Yesterday I asked Facebook and Twitter followers to immediately transfer $37 from their checking accounts into their savings accounts without asking questions. While at first this message was reminiscent of a Nigerian prince asking you to send him a money order in exchange for great wealth, it was actually a Pete the Planner diabolical experiment. How many people would follow these directions? And of those that did, how many people would realize the point of the exercise?
No matter who you ask, I think that everyone would agree that $37 is about as arbitrary a number as you can get. It won’t, in itself, help you retire. It won’t, in itself, replace the brakes on your car if they were to go out. But when you take numerous amounts of arbitrary and insignificant amounts of money and put them together, then you actually start to make financial progress.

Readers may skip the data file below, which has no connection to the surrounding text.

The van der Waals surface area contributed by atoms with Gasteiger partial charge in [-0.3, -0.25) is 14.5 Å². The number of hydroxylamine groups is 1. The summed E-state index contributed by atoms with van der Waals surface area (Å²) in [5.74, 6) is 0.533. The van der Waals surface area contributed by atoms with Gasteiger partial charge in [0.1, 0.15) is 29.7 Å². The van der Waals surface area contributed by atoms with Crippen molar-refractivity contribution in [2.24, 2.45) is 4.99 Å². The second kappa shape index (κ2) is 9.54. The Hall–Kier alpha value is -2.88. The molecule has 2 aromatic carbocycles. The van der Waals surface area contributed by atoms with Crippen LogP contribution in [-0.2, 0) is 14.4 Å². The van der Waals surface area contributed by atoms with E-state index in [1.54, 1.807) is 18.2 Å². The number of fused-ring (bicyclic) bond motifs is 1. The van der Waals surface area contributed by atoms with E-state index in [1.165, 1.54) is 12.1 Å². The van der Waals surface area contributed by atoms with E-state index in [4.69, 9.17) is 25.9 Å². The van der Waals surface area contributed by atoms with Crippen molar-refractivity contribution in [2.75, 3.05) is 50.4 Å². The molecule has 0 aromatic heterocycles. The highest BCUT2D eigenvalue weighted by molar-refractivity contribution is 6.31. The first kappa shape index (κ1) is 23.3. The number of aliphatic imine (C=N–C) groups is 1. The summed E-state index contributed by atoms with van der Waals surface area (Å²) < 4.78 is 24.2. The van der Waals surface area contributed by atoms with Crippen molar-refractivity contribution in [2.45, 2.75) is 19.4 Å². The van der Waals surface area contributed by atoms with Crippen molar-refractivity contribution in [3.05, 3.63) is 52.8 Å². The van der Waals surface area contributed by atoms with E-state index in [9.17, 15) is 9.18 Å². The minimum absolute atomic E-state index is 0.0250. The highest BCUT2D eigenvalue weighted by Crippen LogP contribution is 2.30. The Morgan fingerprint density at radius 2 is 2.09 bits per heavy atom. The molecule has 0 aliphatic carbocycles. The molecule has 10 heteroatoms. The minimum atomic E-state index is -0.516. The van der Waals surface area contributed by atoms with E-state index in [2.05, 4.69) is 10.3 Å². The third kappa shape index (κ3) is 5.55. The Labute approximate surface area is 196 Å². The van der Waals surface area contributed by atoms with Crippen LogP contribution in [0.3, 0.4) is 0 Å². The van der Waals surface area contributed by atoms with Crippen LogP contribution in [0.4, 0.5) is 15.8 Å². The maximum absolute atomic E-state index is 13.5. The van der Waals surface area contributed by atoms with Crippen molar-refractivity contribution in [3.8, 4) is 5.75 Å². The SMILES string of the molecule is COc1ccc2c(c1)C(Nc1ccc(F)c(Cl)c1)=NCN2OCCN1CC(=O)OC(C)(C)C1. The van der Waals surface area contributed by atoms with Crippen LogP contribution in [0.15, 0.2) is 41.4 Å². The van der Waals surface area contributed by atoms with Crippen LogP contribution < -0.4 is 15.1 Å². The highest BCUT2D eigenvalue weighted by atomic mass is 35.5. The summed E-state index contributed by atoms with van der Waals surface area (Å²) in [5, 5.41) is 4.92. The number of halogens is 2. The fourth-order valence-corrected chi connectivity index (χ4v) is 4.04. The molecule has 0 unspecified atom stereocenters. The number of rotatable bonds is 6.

Generally speaking, people don’t save money because they forget about saving money. If people are prompted to save money on a random occasion, then they are more likely to see the ease of doing so. At last count, yesterday’s experiment saved nearly $2,000 based on those who let me know that they went through with the exercise. That’s pretty decent for such an insignificant and arbitrary amount of money.
The best thing you can do is this: don’t kill kittens. The second best thing you can do is this: setup a reoccurring transfer from checking to savings on a set day every month. Start with a small arbitrary amount of money, and then gradually increase it. For other great tips like this, pick up a copy of 60 Days to Change. I know, that was a choppy segue. Oh well.
Peter Dunn a.k.a. Pete the Planner® is an award-winning financial mind and a former comedian. He’s a USA TODAY columnist, author of ten books, and is the host of the popular radio show and podcast, The Pete the Planner Show. Pete is considered one of the foremost experts on financial wellness in the world, but he’s just as likely to talk your ear off about bass fishing.